The place you will always long for but never be able to go.
Hey Nikcrit, did you read Steve Sailer today? He wrote "Talented Tenth" in his post about Loretta Lynch.
You can practically see the Mad Men guys sitting around cranking out the text, back when the text was a huge part of advertising. "And, you dog, you've got both kinds on hand." You dog! Hah! If they did that add today the copy would be something like "She's a proud Feminist not afraid to mash up gender roles..." and the hand would be a black guy's.
Peterike - The model and male hand would reflect probable reader and what his idealized mate would be. For a black mag, the female would look like the black lead girl in r. Kelly's "Step in the Name of Love" remix video
Since the thread is a bit low today, I thought I'd share some historic semi-autobiography. The young man who is subject of this short Wiki article is an old comrade of one of my grandfathers. http://en.wikipedia.org/wiki/Jan_Bytnar
wrote "Talented Tenth" in his post about Loretta Lynch.hehe. it's not that rare a phrase when used as casual shorthand to imply 'black middle-class' or 'black highbrow'; it's just sort of amusing the way you sometimes refer to it as some kind of literal, organized and conscientious entity.... (i know you know it's not)
The Talented Tenth is basically a small subset of blacks who have been elevated by liberal white America into high positions. They were elevated either on merit (or usually sort-of merit when affirmative action is used to promote them beyond their natural station) or through becoming an athlete or an entertainer. The key fact about today's Talented Tenth is that they are not an organic apex-population of their social pyramid, as is normally the case with any population's merit-elite. Rather, think of them in terms of a black pyramid's top being loped off and transplanted into a white social ecology. Or to use a horticultural analogy as I once did at GLP, they are a thin black branch grafted onto a white tree, requiring endless care so that it 'takes.'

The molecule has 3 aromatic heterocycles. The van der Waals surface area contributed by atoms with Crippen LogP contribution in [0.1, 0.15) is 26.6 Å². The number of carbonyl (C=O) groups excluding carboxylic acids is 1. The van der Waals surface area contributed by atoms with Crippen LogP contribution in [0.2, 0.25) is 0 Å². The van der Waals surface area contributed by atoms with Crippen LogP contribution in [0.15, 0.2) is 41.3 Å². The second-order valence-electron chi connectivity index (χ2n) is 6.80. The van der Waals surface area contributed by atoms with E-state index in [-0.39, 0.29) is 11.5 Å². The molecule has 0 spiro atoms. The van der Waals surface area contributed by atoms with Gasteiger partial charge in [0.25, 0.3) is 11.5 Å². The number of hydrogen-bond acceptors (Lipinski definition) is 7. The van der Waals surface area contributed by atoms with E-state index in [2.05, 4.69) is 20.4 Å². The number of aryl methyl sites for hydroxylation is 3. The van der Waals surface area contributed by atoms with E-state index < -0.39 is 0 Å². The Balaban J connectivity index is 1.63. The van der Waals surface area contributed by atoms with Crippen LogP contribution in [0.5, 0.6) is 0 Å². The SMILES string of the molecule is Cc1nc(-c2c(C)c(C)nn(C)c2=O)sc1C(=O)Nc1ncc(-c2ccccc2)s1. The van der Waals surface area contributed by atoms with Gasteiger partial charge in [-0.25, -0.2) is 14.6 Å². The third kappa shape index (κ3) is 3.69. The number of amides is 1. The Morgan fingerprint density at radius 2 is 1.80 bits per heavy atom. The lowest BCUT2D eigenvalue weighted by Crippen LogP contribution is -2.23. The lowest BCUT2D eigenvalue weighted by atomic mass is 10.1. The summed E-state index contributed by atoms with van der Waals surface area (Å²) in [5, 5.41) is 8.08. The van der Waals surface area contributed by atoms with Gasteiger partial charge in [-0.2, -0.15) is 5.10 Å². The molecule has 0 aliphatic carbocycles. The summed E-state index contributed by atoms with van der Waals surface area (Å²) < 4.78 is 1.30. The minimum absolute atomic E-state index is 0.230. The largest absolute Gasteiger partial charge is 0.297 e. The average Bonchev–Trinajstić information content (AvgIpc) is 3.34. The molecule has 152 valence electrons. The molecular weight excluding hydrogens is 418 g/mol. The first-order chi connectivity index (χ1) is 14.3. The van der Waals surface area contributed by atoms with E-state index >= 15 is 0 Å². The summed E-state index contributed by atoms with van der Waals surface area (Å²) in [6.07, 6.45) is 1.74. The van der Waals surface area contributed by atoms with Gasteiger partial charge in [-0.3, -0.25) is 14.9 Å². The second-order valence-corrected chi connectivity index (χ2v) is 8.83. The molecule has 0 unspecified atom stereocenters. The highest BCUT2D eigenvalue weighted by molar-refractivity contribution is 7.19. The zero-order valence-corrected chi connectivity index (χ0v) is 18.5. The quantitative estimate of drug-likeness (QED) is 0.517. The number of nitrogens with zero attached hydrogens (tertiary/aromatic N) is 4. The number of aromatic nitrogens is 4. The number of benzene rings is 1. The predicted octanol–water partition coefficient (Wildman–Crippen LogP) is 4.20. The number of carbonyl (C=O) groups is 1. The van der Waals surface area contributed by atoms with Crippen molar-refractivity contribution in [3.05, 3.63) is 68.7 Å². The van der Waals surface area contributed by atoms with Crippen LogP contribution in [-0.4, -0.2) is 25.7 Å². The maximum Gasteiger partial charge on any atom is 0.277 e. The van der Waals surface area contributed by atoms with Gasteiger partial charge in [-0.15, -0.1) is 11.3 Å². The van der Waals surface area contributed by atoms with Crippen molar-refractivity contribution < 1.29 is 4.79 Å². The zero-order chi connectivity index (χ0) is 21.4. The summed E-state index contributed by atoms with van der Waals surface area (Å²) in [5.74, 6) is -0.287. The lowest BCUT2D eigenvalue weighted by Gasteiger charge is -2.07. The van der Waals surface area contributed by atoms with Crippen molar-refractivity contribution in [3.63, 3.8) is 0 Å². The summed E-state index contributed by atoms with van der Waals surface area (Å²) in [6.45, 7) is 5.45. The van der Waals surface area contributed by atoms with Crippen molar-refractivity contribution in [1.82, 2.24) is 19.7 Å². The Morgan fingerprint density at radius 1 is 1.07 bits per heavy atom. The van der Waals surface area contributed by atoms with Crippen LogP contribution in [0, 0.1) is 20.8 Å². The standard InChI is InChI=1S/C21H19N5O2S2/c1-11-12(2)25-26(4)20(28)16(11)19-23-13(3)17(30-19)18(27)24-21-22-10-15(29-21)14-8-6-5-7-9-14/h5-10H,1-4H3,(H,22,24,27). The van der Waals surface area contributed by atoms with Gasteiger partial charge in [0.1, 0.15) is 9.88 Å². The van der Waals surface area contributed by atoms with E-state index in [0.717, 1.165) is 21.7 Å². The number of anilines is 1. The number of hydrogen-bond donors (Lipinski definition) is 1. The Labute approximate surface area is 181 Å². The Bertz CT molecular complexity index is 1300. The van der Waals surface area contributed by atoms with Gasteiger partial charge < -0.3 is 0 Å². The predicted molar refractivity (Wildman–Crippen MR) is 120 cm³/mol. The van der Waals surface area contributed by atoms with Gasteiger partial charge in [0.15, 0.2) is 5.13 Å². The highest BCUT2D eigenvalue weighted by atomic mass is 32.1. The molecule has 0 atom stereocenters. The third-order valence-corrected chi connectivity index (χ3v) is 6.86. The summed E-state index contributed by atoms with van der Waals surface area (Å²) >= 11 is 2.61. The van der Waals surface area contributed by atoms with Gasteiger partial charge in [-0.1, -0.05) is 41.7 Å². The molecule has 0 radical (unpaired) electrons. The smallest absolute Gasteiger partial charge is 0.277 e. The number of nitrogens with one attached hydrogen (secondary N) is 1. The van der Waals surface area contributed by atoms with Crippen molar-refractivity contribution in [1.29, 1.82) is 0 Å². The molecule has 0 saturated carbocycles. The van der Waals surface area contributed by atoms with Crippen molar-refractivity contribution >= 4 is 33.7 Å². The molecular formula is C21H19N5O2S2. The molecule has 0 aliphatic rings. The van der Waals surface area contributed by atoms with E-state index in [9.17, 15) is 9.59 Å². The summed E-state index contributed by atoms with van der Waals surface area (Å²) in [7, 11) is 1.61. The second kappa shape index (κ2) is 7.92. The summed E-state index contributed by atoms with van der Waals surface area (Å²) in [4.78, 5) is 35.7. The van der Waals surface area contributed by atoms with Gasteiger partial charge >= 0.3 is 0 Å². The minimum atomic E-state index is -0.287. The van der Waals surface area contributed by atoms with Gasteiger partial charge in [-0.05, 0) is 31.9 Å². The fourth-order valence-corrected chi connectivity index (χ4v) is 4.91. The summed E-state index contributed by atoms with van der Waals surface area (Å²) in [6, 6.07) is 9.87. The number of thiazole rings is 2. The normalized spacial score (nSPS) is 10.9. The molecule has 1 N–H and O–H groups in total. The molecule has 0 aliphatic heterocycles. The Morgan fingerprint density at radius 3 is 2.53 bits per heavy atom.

OT@PA, SOBL, et.all,We talked about movies the other day and PA mentioned some kid's movies, i.e., pixar flix....I wondered what you fathers of teenagers think of that movie adaption of 'Holes'; that one seems to be the 21st-century canon-bearer in terms of american elementary and middle-school lit curriculum; you see it EVERYWHERE,a la the way older X'ers encountered S.E. Hinton's 'The Outsiders' when we were kids.FWIW, I saw it during some vaguely-related junket, which i don't fully recall, and thought it was pretty good; i recall being surprised that i stayed with it start-to-finish, even though it was marketed solidly as a 'kid's movie' and i didn't have to be familiar with it as part of an assignment or whatever. I also recall being drawn in some by the mulatto-thematic the story maintained.... this, though i couldn't tell you right now what exactly the specific plot was.I wondered if you guys had some alt-right critique of that one; it is influential in both city and suburban public-school districts.
Rather, think of them in terms of a black pyramid's top being loped off and transplanted into a white social ecology.That is a result of your limited self-interest in the matter, so thus accordingly your perspective! You often assume your particular socio-ethnic-economic perspective is universal and, thus, empirical fact.It is, in fact ----- but just for you!You also racialize the hierarchy of public-figurehood: I mean, say, melissa perry harris is a black female you say is 'placed' by elite white liberals. But I'd put it more as she has a show and her ratings, and pretty much ratings solely, will determine if she's 'allowed to exist.'And that is a perspective that you routinely deploy yourself when speaking of white public figures, because you think of 'white' as a default. I raise the point solely to show you the inconsistency in your act of measuring perceptions to form a objective social observation ----- NOT to extend a moral platitude about your perception itself.
I wonder if she showed her breasts during the shoot, or kept them constantly covered.
Hqving seen the Elvgren model + picture comparisons, I'd guess she had her torso exposed as they'd need for the painted image. Stripping after for the artist... unknown.
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